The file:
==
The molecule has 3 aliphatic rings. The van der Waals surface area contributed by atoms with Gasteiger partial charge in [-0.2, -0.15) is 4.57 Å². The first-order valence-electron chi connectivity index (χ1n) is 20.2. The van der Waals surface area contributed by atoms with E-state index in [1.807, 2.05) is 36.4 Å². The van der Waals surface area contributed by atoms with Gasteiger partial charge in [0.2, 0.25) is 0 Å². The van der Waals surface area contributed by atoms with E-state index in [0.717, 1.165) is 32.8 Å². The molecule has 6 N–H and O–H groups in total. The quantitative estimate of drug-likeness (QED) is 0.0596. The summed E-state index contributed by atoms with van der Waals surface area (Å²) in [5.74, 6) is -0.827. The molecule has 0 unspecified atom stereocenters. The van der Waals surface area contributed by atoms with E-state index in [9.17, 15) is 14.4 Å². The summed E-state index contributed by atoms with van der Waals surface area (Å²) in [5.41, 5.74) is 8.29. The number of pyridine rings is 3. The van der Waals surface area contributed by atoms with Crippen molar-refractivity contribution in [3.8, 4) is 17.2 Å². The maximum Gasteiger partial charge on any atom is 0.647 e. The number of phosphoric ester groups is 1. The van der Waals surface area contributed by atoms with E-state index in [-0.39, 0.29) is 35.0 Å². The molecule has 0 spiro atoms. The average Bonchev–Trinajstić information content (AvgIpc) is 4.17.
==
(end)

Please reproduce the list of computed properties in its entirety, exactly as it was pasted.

The molecule has 3 aliphatic rings. The van der Waals surface area contributed by atoms with Gasteiger partial charge in [-0.2, -0.15) is 4.57 Å². The first-order valence-electron chi connectivity index (χ1n) is 20.2. The van der Waals surface area contributed by atoms with E-state index in [1.807, 2.05) is 36.4 Å². The van der Waals surface area contributed by atoms with Gasteiger partial charge in [0.2, 0.25) is 0 Å². The van der Waals surface area contributed by atoms with E-state index in [0.717, 1.165) is 32.8 Å². The molecule has 6 N–H and O–H groups in total. The quantitative estimate of drug-likeness (QED) is 0.0596. The summed E-state index contributed by atoms with van der Waals surface area (Å²) in [5.74, 6) is -0.827. The molecule has 0 unspecified atom stereocenters. The van der Waals surface area contributed by atoms with E-state index in [9.17, 15) is 14.4 Å². The summed E-state index contributed by atoms with van der Waals surface area (Å²) in [5.41, 5.74) is 8.29. The number of pyridine rings is 3. The van der Waals surface area contributed by atoms with Crippen molar-refractivity contribution in [3.8, 4) is 17.2 Å². The maximum Gasteiger partial charge on any atom is 0.647 e. The number of phosphoric ester groups is 1. The van der Waals surface area contributed by atoms with E-state index in [-0.39, 0.29) is 35.0 Å². The molecule has 0 spiro atoms. The average Bonchev–Trinajstić information content (AvgIpc) is 4.17.